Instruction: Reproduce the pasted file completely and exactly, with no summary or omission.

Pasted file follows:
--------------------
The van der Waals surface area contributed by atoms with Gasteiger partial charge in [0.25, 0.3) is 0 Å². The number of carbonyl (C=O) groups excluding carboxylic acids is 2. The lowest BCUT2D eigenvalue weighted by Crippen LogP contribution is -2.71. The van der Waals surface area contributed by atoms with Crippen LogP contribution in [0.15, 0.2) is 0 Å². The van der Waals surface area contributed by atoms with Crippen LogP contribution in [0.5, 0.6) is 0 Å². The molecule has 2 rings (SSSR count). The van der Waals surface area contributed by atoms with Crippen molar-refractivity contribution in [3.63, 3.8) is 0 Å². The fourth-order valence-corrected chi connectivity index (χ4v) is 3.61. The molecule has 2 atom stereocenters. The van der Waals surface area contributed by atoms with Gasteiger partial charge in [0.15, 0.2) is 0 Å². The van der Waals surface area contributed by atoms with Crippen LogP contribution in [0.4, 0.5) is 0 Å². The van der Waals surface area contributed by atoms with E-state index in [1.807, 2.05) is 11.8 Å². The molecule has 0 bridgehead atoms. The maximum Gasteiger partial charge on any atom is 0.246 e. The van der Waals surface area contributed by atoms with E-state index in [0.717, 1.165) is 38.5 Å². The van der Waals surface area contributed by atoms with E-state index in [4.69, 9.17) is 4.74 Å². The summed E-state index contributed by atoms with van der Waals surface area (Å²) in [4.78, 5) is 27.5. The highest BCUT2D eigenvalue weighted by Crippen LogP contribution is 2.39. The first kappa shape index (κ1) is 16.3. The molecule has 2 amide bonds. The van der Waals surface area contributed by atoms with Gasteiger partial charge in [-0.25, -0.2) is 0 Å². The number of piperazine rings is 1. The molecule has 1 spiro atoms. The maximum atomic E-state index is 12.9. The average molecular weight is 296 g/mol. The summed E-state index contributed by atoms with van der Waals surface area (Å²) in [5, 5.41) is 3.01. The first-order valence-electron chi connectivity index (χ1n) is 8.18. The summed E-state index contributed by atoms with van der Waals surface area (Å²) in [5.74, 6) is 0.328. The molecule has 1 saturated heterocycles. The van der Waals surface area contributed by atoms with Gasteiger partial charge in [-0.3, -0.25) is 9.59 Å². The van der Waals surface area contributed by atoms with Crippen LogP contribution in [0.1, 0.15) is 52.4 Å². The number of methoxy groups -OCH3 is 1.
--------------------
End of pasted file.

The van der Waals surface area contributed by atoms with Gasteiger partial charge in [0.25, 0.3) is 0 Å². The number of carbonyl (C=O) groups excluding carboxylic acids is 2. The lowest BCUT2D eigenvalue weighted by Crippen LogP contribution is -2.71. The van der Waals surface area contributed by atoms with Crippen LogP contribution in [0.15, 0.2) is 0 Å². The van der Waals surface area contributed by atoms with Crippen LogP contribution in [0.5, 0.6) is 0 Å². The molecule has 2 rings (SSSR count). The van der Waals surface area contributed by atoms with Crippen molar-refractivity contribution in [3.63, 3.8) is 0 Å². The fourth-order valence-corrected chi connectivity index (χ4v) is 3.61. The molecule has 2 atom stereocenters. The van der Waals surface area contributed by atoms with Gasteiger partial charge in [0.15, 0.2) is 0 Å². The van der Waals surface area contributed by atoms with Crippen LogP contribution in [0.4, 0.5) is 0 Å². The van der Waals surface area contributed by atoms with E-state index in [1.807, 2.05) is 11.8 Å². The molecule has 0 bridgehead atoms. The maximum Gasteiger partial charge on any atom is 0.246 e. The van der Waals surface area contributed by atoms with E-state index in [0.717, 1.165) is 38.5 Å². The van der Waals surface area contributed by atoms with E-state index in [4.69, 9.17) is 4.74 Å². The summed E-state index contributed by atoms with van der Waals surface area (Å²) in [4.78, 5) is 27.5. The highest BCUT2D eigenvalue weighted by Crippen LogP contribution is 2.39. The first kappa shape index (κ1) is 16.3. The molecule has 2 amide bonds. The van der Waals surface area contributed by atoms with Gasteiger partial charge in [-0.25, -0.2) is 0 Å². The number of piperazine rings is 1. The molecule has 1 spiro atoms. The maximum atomic E-state index is 12.9. The average molecular weight is 296 g/mol. The summed E-state index contributed by atoms with van der Waals surface area (Å²) in [5, 5.41) is 3.01. The first-order valence-electron chi connectivity index (χ1n) is 8.18. The summed E-state index contributed by atoms with van der Waals surface area (Å²) in [5.74, 6) is 0.328. The molecule has 1 saturated heterocycles. The van der Waals surface area contributed by atoms with Gasteiger partial charge in [-0.3, -0.25) is 9.59 Å². The van der Waals surface area contributed by atoms with Crippen LogP contribution in [0.1, 0.15) is 52.4 Å². The number of methoxy groups -OCH3 is 1.